The Center for Public Integrity has released a new series of reports which argues that college women who are sexually assaulted often find themselves facing a campus culture of secrecy, where it is difficult to report the assault and take action. The Center, an investigative journalism organization, based its conclusions on a survey of 152 crisis services programs and clinics on or near college campuses and interviews with 48 officials familiar with the college disciplinary process and 33 women who reported being raped by other college students.
Barriers include the fact that “many victims don’t report at all because they blame themselves or don’t identify what happened as sexual assault.” The fact that sexual assaults on college campuses are underreported is compounded by the fact that , when they are reported, criminal justice authorities frequently “shy away” from such cases, and approach them as if they were a “he said/she said” situation, rather than treating it as a legitimate crime. Such barriers, writes Kristin Lombardi, a co-author of the study, often “leave [the victims] victimized a second time.”
The Pittsburgh Post-Gazette reports that in Pennsylvania, “226 forcible sex offenses — most in residence halls — were reported in 2007 by 542 post-secondary schools as required under the federal Clery Act.” However, S. Daniel Carter, director of public policy for Security on Campus Inc., adds that this figure is likely only a “small fraction of the scope of the problem,” because of challenges such as peer pressure and ignorance as to what programs are available for victims.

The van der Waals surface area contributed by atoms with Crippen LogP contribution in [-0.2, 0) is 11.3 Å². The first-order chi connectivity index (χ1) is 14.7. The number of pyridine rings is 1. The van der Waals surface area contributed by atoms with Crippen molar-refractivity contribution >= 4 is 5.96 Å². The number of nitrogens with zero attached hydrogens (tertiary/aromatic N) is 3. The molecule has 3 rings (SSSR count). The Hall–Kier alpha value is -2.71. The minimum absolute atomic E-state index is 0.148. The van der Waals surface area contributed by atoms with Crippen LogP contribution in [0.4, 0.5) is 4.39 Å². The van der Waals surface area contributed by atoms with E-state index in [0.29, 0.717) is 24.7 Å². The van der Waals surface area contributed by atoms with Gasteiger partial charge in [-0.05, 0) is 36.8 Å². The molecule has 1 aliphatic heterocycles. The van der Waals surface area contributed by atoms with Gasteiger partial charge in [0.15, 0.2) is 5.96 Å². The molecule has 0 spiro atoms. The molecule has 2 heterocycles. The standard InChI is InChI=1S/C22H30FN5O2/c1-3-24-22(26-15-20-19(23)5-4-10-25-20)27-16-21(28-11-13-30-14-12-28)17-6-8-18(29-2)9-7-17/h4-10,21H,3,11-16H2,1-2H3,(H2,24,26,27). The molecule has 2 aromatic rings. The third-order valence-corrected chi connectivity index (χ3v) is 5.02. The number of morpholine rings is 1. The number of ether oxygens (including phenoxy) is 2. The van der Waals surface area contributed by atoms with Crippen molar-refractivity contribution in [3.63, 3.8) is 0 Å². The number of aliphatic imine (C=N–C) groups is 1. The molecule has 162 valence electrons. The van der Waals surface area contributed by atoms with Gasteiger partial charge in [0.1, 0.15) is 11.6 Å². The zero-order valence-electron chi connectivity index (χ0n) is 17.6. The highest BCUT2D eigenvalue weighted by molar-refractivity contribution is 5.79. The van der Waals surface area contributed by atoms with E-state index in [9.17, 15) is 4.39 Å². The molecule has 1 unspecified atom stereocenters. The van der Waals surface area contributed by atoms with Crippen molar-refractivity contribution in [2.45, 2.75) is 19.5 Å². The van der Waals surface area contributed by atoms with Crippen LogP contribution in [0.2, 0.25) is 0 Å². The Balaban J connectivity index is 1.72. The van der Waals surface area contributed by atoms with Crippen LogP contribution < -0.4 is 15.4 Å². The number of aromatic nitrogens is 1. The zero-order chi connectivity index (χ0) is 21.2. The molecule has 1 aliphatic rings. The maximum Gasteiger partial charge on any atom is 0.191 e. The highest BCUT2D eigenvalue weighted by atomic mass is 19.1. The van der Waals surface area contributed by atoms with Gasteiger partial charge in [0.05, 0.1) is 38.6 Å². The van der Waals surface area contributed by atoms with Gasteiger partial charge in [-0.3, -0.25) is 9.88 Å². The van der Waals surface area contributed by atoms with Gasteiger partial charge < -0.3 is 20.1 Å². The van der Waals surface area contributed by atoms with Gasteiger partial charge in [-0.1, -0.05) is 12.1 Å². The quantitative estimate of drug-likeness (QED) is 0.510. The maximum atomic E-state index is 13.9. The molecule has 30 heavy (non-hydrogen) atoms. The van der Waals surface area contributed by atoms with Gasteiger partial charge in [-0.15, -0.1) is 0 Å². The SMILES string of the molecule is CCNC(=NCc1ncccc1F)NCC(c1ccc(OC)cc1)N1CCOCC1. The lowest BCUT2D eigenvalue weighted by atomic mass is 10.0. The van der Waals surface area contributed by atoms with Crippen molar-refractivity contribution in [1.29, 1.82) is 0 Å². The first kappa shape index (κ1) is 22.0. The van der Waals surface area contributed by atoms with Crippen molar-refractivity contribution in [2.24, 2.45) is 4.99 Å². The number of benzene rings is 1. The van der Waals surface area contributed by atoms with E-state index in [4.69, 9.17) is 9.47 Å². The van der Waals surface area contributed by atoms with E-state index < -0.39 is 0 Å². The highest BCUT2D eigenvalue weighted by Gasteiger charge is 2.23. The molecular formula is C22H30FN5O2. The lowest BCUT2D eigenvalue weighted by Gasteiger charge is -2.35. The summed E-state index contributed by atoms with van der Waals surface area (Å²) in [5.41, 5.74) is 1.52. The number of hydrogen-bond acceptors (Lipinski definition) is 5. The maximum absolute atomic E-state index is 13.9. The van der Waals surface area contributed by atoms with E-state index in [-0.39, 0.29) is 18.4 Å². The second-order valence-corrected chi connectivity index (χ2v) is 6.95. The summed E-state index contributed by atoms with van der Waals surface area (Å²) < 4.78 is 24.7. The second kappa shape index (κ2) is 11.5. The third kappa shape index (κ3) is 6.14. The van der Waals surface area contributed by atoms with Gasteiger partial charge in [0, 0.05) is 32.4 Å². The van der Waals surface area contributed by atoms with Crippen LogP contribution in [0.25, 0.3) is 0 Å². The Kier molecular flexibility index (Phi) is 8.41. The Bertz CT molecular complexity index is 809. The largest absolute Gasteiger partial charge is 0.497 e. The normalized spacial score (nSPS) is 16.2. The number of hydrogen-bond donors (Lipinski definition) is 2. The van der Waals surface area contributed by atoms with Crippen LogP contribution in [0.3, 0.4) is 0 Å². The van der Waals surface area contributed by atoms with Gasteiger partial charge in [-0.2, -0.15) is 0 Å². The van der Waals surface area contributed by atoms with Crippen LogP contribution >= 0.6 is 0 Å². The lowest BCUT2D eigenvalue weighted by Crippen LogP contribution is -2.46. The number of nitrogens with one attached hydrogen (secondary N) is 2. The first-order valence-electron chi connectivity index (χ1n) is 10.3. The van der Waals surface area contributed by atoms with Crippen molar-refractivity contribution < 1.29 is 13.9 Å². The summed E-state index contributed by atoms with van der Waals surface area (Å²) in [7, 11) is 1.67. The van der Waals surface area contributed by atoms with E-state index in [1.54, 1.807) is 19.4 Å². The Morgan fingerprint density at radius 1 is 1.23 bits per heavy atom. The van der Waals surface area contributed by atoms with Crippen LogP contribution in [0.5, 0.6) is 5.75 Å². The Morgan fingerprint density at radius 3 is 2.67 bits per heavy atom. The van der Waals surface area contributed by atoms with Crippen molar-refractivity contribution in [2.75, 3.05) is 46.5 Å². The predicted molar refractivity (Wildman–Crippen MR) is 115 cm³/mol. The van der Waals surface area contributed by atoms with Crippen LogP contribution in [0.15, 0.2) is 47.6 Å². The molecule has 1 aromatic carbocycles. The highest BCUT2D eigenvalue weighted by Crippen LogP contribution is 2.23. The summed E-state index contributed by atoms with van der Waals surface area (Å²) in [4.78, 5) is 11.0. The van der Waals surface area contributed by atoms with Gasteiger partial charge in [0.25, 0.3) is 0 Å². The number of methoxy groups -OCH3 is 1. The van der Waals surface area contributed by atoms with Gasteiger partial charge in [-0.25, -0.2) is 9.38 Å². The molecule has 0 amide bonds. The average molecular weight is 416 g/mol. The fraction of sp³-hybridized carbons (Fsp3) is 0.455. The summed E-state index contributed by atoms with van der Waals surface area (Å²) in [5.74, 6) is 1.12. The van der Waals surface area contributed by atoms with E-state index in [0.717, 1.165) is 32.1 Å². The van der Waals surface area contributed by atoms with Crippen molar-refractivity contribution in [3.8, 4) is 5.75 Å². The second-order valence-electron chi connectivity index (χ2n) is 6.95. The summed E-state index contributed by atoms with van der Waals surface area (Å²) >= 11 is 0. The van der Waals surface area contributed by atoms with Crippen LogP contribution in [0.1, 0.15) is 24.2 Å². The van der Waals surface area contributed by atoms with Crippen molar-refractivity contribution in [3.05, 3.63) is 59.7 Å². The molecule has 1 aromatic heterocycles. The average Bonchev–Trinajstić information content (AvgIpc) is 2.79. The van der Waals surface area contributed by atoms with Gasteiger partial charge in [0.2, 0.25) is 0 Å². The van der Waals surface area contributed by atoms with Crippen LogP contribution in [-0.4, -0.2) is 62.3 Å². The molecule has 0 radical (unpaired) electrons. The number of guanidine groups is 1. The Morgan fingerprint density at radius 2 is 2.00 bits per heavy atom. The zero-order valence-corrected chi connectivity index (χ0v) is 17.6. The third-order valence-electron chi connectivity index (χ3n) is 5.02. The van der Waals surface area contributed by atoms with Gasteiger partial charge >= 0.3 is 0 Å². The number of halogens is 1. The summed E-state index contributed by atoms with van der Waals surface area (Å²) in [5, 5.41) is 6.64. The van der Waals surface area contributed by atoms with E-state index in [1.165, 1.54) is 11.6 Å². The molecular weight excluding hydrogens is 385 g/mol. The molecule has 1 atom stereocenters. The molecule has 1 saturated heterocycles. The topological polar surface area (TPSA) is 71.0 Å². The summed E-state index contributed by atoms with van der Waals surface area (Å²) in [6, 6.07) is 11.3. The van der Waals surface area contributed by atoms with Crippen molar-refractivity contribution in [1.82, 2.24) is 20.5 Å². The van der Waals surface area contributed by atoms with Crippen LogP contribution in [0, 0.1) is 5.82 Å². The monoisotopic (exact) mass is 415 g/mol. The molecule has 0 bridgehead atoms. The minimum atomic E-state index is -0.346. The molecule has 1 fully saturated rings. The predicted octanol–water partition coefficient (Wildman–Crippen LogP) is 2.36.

Although the university system is obviously not aiding victims in the way it should, some attempts are being made within the Pennsylvania government to address this problem. Rep. Scott Conklin, D-Centre County, is trying to win support for legislation that would necessitate rape and sexual violence awareness programs for all students entering a Pennsylvania college or university. Conklin introduced the legislation in 2007, but it did not become law. Introduced again this year, it passed the House with 196 in favor in May and is now in the Senate Education Committee.
While passing this bill would certainly be a step in the right direction, as education is always the first step to a greater awareness, universities need to be held responsible for doing more than just informing their students about the prevalence of rape and sexual assault on college campuses. Victims of sexual violence need to be taken seriously, and not shamed into silence or off-the-record negotiations with dorm administrators. Furthermore, students who perpetuate sexual violence need to be held accountable for that violence, which does not mean a slap on the wrist, or a ‘warning.’ Sexual violence is a serious crime; it’s about time people start treating it that way.